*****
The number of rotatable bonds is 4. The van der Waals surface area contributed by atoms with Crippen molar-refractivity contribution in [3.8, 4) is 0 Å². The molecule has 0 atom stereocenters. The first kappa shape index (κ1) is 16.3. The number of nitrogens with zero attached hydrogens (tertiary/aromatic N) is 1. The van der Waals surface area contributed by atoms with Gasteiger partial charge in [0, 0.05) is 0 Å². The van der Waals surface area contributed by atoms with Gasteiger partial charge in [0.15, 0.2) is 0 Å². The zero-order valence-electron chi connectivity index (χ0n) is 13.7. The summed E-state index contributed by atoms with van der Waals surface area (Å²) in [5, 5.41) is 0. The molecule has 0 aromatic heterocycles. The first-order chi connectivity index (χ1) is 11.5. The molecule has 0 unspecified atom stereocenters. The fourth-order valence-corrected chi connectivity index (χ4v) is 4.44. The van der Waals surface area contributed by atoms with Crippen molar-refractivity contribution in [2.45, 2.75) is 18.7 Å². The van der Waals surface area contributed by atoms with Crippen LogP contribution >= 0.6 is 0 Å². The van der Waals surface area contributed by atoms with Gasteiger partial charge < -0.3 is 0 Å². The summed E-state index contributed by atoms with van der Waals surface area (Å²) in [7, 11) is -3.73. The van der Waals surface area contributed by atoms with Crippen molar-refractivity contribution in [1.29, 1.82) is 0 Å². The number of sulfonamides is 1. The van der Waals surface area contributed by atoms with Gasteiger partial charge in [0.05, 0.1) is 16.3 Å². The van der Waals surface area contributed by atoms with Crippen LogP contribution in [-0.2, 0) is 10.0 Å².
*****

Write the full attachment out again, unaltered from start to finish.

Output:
The number of rotatable bonds is 4. The van der Waals surface area contributed by atoms with Crippen molar-refractivity contribution in [3.8, 4) is 0 Å². The molecule has 0 atom stereocenters. The first kappa shape index (κ1) is 16.3. The number of nitrogens with zero attached hydrogens (tertiary/aromatic N) is 1. The van der Waals surface area contributed by atoms with Gasteiger partial charge in [0, 0.05) is 0 Å². The van der Waals surface area contributed by atoms with Gasteiger partial charge in [0.15, 0.2) is 0 Å². The zero-order valence-electron chi connectivity index (χ0n) is 13.7. The summed E-state index contributed by atoms with van der Waals surface area (Å²) in [5, 5.41) is 0. The molecule has 0 aromatic heterocycles. The first-order chi connectivity index (χ1) is 11.5. The molecule has 0 unspecified atom stereocenters. The fourth-order valence-corrected chi connectivity index (χ4v) is 4.44. The van der Waals surface area contributed by atoms with Crippen molar-refractivity contribution in [2.45, 2.75) is 18.7 Å². The van der Waals surface area contributed by atoms with Crippen LogP contribution >= 0.6 is 0 Å². The van der Waals surface area contributed by atoms with Gasteiger partial charge < -0.3 is 0 Å². The summed E-state index contributed by atoms with van der Waals surface area (Å²) in [7, 11) is -3.73. The van der Waals surface area contributed by atoms with Crippen molar-refractivity contribution in [1.29, 1.82) is 0 Å². The number of sulfonamides is 1. The van der Waals surface area contributed by atoms with Gasteiger partial charge in [0.05, 0.1) is 16.3 Å². The van der Waals surface area contributed by atoms with Crippen LogP contribution in [-0.2, 0) is 10.0 Å².